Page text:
The race of truth has a staggered start with a two minute interval between each rider. Each rider races against the clock. With no riders to draft, you’re on your own. Confirming the notion that 2014 will be a climbers’ Tour, there will only be one time trial this year (we had 4 last year) – the 54km penultimate stage. Even on such a comparatively short stage, a time trial specialist can gain a minute’s advantage and effectively win The Tour that day.
Maillot Jaune (Yellow Jersey) / GC (General Classification)
The GC, which scores each rider’s overall time, is recalculated at the end of each day’s stage. The rider with the shortest aggregate time is awarded the Yellow Jersey. The GC leader can therefore change from day to day. The rider who reaches the Paris finish in the shortest overall time is the winner. Greg Lemond famously won the Tour by the smallest margin ever – by 8 seconds – in 1989.
Polka Dot Jersey / King Of The Mountains
Mountains Classification points are awarded to the leading riders over the summit of The Tour’s longest and steepest mountain roads. Usually the preserve of wiry, lighter weight cyclists, the King of the Mountains is such an arduous contest only one British rider has ever finished in Paris wearing the Polka Dot Jersey – Glasgow’s Robert Millar in 1984.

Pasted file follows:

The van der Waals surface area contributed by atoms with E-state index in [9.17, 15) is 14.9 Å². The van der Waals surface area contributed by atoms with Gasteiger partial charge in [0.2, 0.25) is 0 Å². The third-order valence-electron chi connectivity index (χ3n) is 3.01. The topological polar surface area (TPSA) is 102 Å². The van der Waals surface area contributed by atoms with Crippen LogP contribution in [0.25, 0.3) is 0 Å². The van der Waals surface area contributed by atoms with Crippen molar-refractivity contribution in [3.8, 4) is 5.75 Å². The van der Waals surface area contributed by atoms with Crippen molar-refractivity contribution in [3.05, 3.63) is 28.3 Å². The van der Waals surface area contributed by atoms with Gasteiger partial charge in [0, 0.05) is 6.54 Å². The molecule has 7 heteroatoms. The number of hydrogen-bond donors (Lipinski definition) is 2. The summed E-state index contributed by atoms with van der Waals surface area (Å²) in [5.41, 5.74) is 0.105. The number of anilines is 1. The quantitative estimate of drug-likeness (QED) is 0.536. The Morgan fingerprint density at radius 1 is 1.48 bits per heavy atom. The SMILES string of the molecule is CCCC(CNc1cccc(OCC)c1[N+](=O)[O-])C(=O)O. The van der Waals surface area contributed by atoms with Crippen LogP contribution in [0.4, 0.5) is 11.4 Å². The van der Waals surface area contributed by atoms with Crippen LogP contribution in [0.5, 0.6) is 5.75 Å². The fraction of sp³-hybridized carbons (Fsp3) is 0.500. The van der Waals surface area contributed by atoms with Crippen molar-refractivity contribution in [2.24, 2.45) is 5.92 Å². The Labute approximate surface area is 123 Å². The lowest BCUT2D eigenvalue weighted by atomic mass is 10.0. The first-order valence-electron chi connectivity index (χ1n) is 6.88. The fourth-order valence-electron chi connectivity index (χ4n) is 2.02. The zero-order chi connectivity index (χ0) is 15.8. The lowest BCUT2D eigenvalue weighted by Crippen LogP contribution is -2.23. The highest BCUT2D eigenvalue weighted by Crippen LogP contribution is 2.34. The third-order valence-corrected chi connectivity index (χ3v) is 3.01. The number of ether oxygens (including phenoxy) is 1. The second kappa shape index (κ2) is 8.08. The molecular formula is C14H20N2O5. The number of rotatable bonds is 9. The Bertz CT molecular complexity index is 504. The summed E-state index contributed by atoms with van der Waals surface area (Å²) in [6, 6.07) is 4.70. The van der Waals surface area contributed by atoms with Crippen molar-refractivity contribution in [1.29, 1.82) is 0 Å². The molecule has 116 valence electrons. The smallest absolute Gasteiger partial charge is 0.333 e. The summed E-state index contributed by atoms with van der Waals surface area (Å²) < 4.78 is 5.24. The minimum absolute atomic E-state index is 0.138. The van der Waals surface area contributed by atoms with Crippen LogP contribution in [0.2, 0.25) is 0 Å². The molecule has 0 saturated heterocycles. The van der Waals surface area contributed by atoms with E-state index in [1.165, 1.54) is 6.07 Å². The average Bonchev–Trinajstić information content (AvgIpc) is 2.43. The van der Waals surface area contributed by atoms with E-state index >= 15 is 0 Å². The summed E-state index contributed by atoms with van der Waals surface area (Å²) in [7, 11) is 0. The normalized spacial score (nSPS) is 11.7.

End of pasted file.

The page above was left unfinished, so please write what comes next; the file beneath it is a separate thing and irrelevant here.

Green / Points Classification
To encourage exciting sprint finishes at the end of each stage (and to add interest to designated intermediate primes) points are awarded to the fastest sprinters. Like the Yellow and Polka Dot Jerseys, ownership of the Green Jersey can change over the duration of the race. The rider with the highest overall points total at the end of the race gets to keep it, as Manx Missile Mark Cavendish accomplished in 2011.
White / Young Rider Classification
In recognition that the Yellow Jersey almost always goes to a rider in his late 20s / early 30s, the White Jersey is awarded to the best-placed rider under 26 in the General Classification.
The times of the best three riders of each team in each stage is aggregated to calculate which team reached the Paris finish in the lowest overall time.
Come And Join Us At Our Leeds & Sheffield Shops For Le Tour Yorkshire
5 & 6 July 2014
Le Grand Départ – the start of this year’s Tour de France – will be the 191 km stage between Leeds and Harrogate on 5 July. As it ‘appens, our Leeds shop in Chapel Allerton is located just off the very Harrogate Road along which the peloton will be pedaling. Stage 2, the following day, is set to be an equally brisk 198K ride from York to Sheffield. If you plan to visit Yorkshire to soak up The Tour’s unique atmosphere, do pop into our Leeds and/or our Sheffield shop where we plan to host all-day celebrations on both days – 5 and 6 July – to mark this once-in-a-lifetime event.